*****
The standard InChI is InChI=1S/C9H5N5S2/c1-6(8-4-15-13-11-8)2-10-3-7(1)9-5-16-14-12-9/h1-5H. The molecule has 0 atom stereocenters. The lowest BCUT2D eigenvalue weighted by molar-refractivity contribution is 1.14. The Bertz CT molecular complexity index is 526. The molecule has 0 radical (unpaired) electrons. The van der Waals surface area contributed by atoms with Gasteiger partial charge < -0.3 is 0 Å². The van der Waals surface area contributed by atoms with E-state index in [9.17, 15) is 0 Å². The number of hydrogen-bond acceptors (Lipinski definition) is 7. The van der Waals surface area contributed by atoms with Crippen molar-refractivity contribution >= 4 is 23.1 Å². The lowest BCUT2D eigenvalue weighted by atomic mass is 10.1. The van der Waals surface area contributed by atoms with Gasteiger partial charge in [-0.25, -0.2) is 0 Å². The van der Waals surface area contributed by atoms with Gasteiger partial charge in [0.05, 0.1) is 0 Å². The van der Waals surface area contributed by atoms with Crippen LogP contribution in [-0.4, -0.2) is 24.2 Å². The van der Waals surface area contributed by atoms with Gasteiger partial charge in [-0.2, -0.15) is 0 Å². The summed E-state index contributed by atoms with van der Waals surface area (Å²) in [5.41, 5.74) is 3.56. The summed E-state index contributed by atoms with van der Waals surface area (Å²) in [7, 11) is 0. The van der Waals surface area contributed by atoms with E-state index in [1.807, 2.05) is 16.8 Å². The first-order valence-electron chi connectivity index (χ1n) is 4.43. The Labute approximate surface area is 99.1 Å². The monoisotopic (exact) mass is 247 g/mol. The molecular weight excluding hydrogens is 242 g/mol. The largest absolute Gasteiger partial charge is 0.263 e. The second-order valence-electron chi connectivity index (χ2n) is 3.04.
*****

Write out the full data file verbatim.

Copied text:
The standard InChI is InChI=1S/C9H5N5S2/c1-6(8-4-15-13-11-8)2-10-3-7(1)9-5-16-14-12-9/h1-5H. The molecule has 0 atom stereocenters. The lowest BCUT2D eigenvalue weighted by molar-refractivity contribution is 1.14. The Bertz CT molecular complexity index is 526. The molecule has 0 radical (unpaired) electrons. The van der Waals surface area contributed by atoms with Gasteiger partial charge < -0.3 is 0 Å². The van der Waals surface area contributed by atoms with E-state index in [9.17, 15) is 0 Å². The number of hydrogen-bond acceptors (Lipinski definition) is 7. The van der Waals surface area contributed by atoms with Crippen molar-refractivity contribution >= 4 is 23.1 Å². The lowest BCUT2D eigenvalue weighted by atomic mass is 10.1. The van der Waals surface area contributed by atoms with Gasteiger partial charge in [-0.25, -0.2) is 0 Å². The van der Waals surface area contributed by atoms with Gasteiger partial charge in [0.05, 0.1) is 0 Å². The van der Waals surface area contributed by atoms with Crippen LogP contribution in [-0.4, -0.2) is 24.2 Å². The van der Waals surface area contributed by atoms with Gasteiger partial charge in [-0.2, -0.15) is 0 Å². The summed E-state index contributed by atoms with van der Waals surface area (Å²) in [5.41, 5.74) is 3.56. The summed E-state index contributed by atoms with van der Waals surface area (Å²) in [7, 11) is 0. The van der Waals surface area contributed by atoms with E-state index in [1.807, 2.05) is 16.8 Å². The first-order valence-electron chi connectivity index (χ1n) is 4.43. The Labute approximate surface area is 99.1 Å². The monoisotopic (exact) mass is 247 g/mol. The molecular weight excluding hydrogens is 242 g/mol. The largest absolute Gasteiger partial charge is 0.263 e. The second-order valence-electron chi connectivity index (χ2n) is 3.04.